With Young Pyromancer there was a bit of a cute strategy where you could build up tokens and then rely on your singleton Teleportal to break through and kill your opponent. Without that angle, Teleportal isn't nearly strong enough—so it can go as well.

Jace, the Living Guildpact

Planeswalkers and enchantments perform similar functions: they stay in play, providing continual advantage. Does it also have space for Planeswalkers?

Both Jace, the Living Guildpact and Ral Zarek are great role-filling cards. However, neither of them are absolute must-haves for this deck—and at that point, I would rather cut them to make room for some more enchantment-themed cards.


I keep talking about these enchantments I want to add. What's the deal with those? Well, I gave them their own section because they kind of all deserve to be talked about together in context.

The first cards I think of pairing with Riptide Chimera are cheap enchantments that "cantrip"—meaning they draw you a card when you play them. For example, take Dragon Mantle: it costs one mana, draws you a card, and provides a small effect.

However, if you're returning it to your hand every turn, that means you get to draw an extra card for just one mana each turn! This can start to mount up quickly once you add Chasm Skulker into the equation as well. Stratus Walk and Fate Foretold provide similar effects, while also adding their bonuses; giving something like Chasm Skulker flying is particularly strong in this deck.

From there, I start to lean toward two other enchantment-themed cards. The first is Forgeborn Oreads. While this card usually seems to be right outside the cusp of what I would want to play in Constructed, it finally has a home here: with all of the enchantments you're chaining together from drawing cards and using Riptide Chimera to recast each turn, you can pretty systematically disassemble your opponent's army with a bunch of pings.

Finally, with all of these enchantments and targeted Auras comes another great enchantment reward: Meletis Astronomer.

This card works perfectly with all of the cheap cantripping Auras. It helps you quickly filter through your deck, drawing cards and finding more enchantments. It can dig you to cards like Forgeborn Oreads, and then once you're there you can keep enchanting it with your Auras, drawing a card off the Aura, and also looking at your top three cards and taking an enchantment—meaning you can keep pinging over and over again!

When you bring it all together, the deck looks something like:

Gavin Verhey's A Notch in my Neumann

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Who knew than cantripping enchantments could be so dangerous?

There are a lot of ways this deck could have gone—and I'm excited about the direction it did. With that said, if the Young Pyromancer angle excited you more, it's still definitely a route worth going down and giving a try.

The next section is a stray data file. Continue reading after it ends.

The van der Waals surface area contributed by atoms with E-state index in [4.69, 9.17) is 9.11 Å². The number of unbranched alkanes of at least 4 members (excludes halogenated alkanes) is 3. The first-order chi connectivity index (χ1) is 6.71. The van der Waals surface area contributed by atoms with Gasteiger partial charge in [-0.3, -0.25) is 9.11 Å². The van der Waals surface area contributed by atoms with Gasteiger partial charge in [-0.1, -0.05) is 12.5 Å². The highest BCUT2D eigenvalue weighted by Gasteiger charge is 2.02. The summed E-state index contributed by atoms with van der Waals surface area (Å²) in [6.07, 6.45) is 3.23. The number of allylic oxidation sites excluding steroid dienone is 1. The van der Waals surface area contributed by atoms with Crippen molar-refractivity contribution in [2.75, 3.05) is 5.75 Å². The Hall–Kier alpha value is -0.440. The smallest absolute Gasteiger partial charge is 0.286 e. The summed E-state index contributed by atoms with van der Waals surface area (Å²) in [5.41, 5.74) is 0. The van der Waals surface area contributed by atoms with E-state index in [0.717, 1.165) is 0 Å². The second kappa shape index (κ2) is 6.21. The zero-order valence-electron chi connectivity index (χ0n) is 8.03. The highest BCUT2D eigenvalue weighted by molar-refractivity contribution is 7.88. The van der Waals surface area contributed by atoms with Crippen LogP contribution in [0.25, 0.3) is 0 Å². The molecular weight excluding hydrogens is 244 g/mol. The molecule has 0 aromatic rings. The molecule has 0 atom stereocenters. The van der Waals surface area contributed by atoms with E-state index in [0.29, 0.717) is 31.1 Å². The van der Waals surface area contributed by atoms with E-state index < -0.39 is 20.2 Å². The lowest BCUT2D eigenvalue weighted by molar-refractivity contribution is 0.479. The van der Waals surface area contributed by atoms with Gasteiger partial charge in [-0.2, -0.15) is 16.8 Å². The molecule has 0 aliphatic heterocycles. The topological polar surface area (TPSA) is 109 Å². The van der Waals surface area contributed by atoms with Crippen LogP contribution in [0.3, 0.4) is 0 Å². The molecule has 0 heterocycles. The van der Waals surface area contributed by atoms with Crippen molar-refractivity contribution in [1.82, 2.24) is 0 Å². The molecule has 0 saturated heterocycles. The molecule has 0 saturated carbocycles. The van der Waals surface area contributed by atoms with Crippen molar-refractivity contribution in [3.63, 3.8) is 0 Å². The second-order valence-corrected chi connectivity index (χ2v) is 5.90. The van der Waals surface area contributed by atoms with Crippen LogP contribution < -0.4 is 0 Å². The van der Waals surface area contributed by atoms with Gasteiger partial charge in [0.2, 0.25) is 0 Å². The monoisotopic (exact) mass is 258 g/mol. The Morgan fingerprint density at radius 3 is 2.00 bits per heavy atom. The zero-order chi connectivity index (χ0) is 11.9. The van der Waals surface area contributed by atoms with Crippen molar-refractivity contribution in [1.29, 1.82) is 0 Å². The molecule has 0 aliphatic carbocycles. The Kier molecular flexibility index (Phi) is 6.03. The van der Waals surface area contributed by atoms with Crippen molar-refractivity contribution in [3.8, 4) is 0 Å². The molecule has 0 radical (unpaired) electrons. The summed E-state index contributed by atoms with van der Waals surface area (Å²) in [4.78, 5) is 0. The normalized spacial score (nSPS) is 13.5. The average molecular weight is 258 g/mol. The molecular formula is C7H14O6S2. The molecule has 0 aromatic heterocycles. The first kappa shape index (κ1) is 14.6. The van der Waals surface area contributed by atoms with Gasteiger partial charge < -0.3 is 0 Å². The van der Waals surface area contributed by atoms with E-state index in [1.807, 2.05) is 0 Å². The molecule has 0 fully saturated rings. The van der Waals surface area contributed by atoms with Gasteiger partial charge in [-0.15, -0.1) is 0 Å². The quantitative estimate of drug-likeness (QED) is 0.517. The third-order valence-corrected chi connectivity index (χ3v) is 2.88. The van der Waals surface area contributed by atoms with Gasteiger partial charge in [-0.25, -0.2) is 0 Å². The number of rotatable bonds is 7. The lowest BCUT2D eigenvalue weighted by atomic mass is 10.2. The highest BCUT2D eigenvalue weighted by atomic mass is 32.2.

If you were to try that, I'd use a lot of cheap removal and as many one-mana spells as possible to maximize your Pyromancers. I'd also consider Bident of Thassa with all of those tokens you have! Void Snare is a great card that is both a cheap sorcery that can also bounce your own Aggressive Mining so you don't get locked under it.

Either way, hopefully you enjoyed this unique team-up of external designer cards! It's always fun to pull two unique cards together to synergize—and especially so when they're cards made by two external designers who put their own cards into the game. Who knew that Notch and Mike Neumann would synergize so well together—perhaps there's a collaboration game in their future...

Honorable Mentions

What were some of the other great designer card decks sent in this week? Let's take a look!

Richard Loveland’s Genesis Ramp

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Alex Cohen’s Sir-Squids-a-Lot

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Darth Thulhu's Comin' Through!!!

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Brett's Biodeath

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Andrew McLaren’s Genesis Ramp

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Justin Rogers’s White Warden

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Wil Blanks’s Simic Genesis

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Tarao Fuguta'sOne Mana for One Mana Creatures

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Instant (8)
4 Bile Blight 4 Hero's Downfall
Land (22)
22 Swamp
Other (3)
3 Thougtseize
61 Cards

Gabe Magee’s Chords of Yisan

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Naoto Horiguchi's Aggressive Karametra

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Dai Kasahara's Master of Predicaments

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Portland Preparation

In just a little over two weeks, the first-ever Pro Tour for a core set will be here! Happening in Portland, Oregon, and featuring the brand-new set, it's sure to shake up Standard—so let's talk competitive that week!

Format: Standard
Restrictions: Your decks should be aimed at competitive play. (Submitting sideboards is optional.)
Deadline: July 21, at 6 p.m. Pacific Time.

Submit all decklists by emailing me at Please submit decklists using the following template. (The specific numbers below are arbitrary, so please don't feel a need to use them—it's just how an example of how a decklist should look when laid out.)

Yourname's Deckname
Format: Standard
20 Land
20 Land
4 Creature
4 Creature
4 Other Spell
4 Other Spell
4 Planeswalker

Also, take note that for this week, please send your decks to There is currently a bug that is causing difficulty with me seeing your decklists sent to my Wizards address.

I'm excited to see what you all send in—Magic 2015 adds several potentially format-defining cards into Standard. Let's see what happens next!

In the meantime, if you have any thoughts or comments on this article, feel free to send me a tweet or ask me a question on Tumblr and I'll be sure to take a look! I always enjoy hearing feedback of any kind.

I'll be back next week when I take a look at some Magic 2015 Modern! Talk with you all again then!